Bangladesh collapse could stain garment industry

  • Article by: KAY JOHNSON , Associated Press
  • Updated: May 6, 2013 - 7:57 PM

To save face, clothing retailers may have to actively campaign for improved safety for Bangladeshi workers.

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Relatives of missing garment workers waited for news of missing loved ones on Monday. Nearby, workers and army personnel worked to clear the site and recover bodies of victims from the rubble of a garment factory building collapse on April 24 in Savar, Bangladesh.

Photo: Ismail Ferdous • Associated Press ,

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– Global clothing brands involved in Bangladesh’s troubled garment industry responded in starkly different ways to the building collapse that killed more than 600 people two weeks ago. Some quickly acknowledged their links to the disaster and promised compensation. Others denied that they had authorized work at factories in the building even when their labels were found in the rubble.

Communications professionals say both positions are public relations strategies and neither may be enough to protect companies from the stain of doing business in Bangladesh.

Such experts say that with other deadly disasters and fires in Bangladesh’s $20 billion garment industry in the past six months — a factory fire killed 112 workers in November and a January fire killed seven — possibly the only way retailers and clothing brands can protect their reputations is to visibly and genuinely work to overhaul safety in Bangladesh’s garment factories.

“Just public relations is not going to do it,” said Caroline Sapriel, managing director of CS&A, a firm that specializes in reputation management in crisis situations.

Over the past decade, major players in the fashion industry have flocked to Bangladesh, where a minimum wage of about $38 a month has helped boost profits in a global business worth $1 trillion a year. Clothing and textiles now make up 80 percent of Bangladesh’s exports and employ several million people.

Yet the country’s worker safety record has become so notorious that the reputational risks of doing business there may have become too great even for retailers and brands that didn’t work with factories in the collapsed Rana Plaza building or the Tazreen Fashions factory that burned late last year.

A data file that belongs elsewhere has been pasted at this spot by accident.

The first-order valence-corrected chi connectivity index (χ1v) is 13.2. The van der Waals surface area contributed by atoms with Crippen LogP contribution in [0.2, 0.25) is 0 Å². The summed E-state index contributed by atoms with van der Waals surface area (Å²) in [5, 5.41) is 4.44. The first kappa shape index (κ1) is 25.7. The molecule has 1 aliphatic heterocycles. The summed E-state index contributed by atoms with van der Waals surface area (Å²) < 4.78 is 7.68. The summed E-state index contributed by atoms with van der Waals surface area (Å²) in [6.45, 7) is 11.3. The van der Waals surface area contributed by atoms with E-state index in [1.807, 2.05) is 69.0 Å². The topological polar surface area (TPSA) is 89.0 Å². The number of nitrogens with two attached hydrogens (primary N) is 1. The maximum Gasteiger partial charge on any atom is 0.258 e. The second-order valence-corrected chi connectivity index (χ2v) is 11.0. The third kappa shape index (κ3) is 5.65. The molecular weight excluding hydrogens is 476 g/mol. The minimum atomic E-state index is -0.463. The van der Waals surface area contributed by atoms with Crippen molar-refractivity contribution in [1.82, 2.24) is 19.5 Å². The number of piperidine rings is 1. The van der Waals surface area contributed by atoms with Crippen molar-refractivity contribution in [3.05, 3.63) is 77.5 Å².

“I don’t think it’s enough anymore to say ‘We’re not involved in these particular factories,’ ” Sapriel said.

Many clothing brands were quick to distance themselves from the five factories that were housed in Rana Plaza. The building, which was not designed for industrial use and had three illegally added levels, collapsed April 24.

Benetton said none of the factories were its authorized suppliers, although Benetton labels were found in the rubble. Wal-Mart said there was no authorized production of its clothing lines at Rana Plaza but it was investigating whether there was unapproved subcontracting. Swedish retailer H&M, the single largest customer of Bangladeshi garment factories, said none of its clothes were produced there.

The Walt Disney Co. in March responded to publicity from last year’s fire at the Tazreen factory, where its branded clothing was found, by pulling out of Bangladesh production altogether.

Only a few companies have acknowledged production at Rana Plaza and promised compensation.

Companies that are downplaying involvement in Bangladesh’s problems may be counting on the short memories of Western consumers. But that’s risky, said Rahul Sharma, public affairs executive with the India-based public relations firm Genesis Burston-Marsteller.

“Reputation is built over a long period of time. But to lose it, it can take seconds,” Sharma said.

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